The powerful Khmer Empire that was not inferior the ancient Chinese Empire, existed for a long time in Cambodia as the most prosperous era of this country. It even extended the border over Thailand, Laos and Vietnam. As a result, there was a diversity of traditional musical instruments in which many of them are still preserved and developed until now.

Takhe may be the most popular musical instrument in Cambodia. A Takhe is propped by from three to five legs. When performing, the player sits beside it, the left hand runs up and down the strings while the other one plucks that strings with a plectrum.
Takhe means crocodile because from above, it looks like a crocodile. Besides, the frets are also similar crocodile’s teeth. Earlier, Cambodian people often carved the image of a crocodile on the instrument but today, this occurs uncommonly.

A traditional Takhe is a rectangular shape with the pointed front part and the body (called “Thung” in Cambodian language) is bigger. “Thung” is often made of a kind of hardwood such as “Khnor” that there are twelve frets on the sound board. Besides, there are three tuning pegs and a bridge that helps to elevate the strings. All of them are made from the animal’s bone or hard wood. The strings are made of metal or bronze, and the tail piece is usually made from a thin piece of bronze.

Takhe is often used in wedding ceremonies. Besides, nowadays, it is played in modern music shows. The quality of the sound of Takhe depends much on the skill of the musician.

Cambodia musical instrument - Takhe

Cambodia musical instrument – Takhe

Chapei Dang Veng
Chapei Dang Veng is a solo instrument which is played when the musican tells folk stories in traditional wedding ceremonies. It is very popular in Cambodian traditional weddings, is a favourite musical instrument of them. Besides, it is used as a background in a fun duel of words between two people.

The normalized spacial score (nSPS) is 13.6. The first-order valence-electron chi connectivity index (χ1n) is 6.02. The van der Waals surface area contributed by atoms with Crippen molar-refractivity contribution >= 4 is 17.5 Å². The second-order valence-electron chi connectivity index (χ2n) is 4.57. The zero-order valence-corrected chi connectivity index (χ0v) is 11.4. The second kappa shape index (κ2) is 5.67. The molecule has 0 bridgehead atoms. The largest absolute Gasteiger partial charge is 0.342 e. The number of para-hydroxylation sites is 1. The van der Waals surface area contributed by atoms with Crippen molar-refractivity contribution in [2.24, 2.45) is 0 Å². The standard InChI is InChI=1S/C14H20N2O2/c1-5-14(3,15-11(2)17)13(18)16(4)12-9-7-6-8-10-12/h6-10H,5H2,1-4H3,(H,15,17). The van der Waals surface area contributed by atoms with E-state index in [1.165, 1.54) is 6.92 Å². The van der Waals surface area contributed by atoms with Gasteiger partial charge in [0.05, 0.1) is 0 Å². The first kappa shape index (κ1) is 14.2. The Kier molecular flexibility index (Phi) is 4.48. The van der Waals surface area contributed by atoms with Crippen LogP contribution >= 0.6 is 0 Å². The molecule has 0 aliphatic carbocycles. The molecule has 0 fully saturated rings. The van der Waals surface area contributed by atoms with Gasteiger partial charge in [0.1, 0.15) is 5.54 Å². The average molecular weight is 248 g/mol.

The wood for making Chapei Dang Veng is carefully chosen, so its sound is very beautiful, attracting the listeners.

A Chapei Dang Veng has a long neck made of Krasang – a special kind of wood that can resist the steam and the bending. The neck leads to a square sound box made of Rang wood; sometimes it has the shape of a pineapple. This box has the role of adjusting the sound.
On the top of the neck, there are three or four wooden tuning pegs and four silk strings. There are twelve frets on the sound board that each of them has a small cut on them to prevent the string from slipping as well as to help maintain the tension.

Cambodia musical instrument - Chapei Dang Veng

Cambodia musical instrument – Chapei Dang Veng

Kse Diev
Kse Diev (also called Sadiev) is supposed to be one of the most ancient Khmer musical instruments in Cambodia. Tourist can encounter the images of this instrument on the carvings in many Angkor structures.

Kse Diev is also played in wedding ceremonies, telling Khmer folk tales. However, it is not longer too popular these days because it is very difficult to play this instrument.

Kse Diev is made from a half of a dried gourd; it plays the role as the sound box. When performing, the musician puts the open side of the gourd across the chest; the chest cavity is like as a sound resonator. The closed side is attached to a piece of wood of about 40 cm long. There is only one string that connecting the two ends. It can be made of cotton or any strong vegetable fibre.

The neck and the tuning pegs are made of hard wood. The neck is usually carved with the image of a snake’s head, sometimes it is decorated with ivory.

When playing Kse Diev, musicians use a fake nail which is often made of copper, worn on the fourth finger of the right hand, whereas, the fingers on the left hand run up and down the string as well as close to the sound box.

Cambodia musical instrument - Kse Diev

Cambodia musical instrument – Kse Diev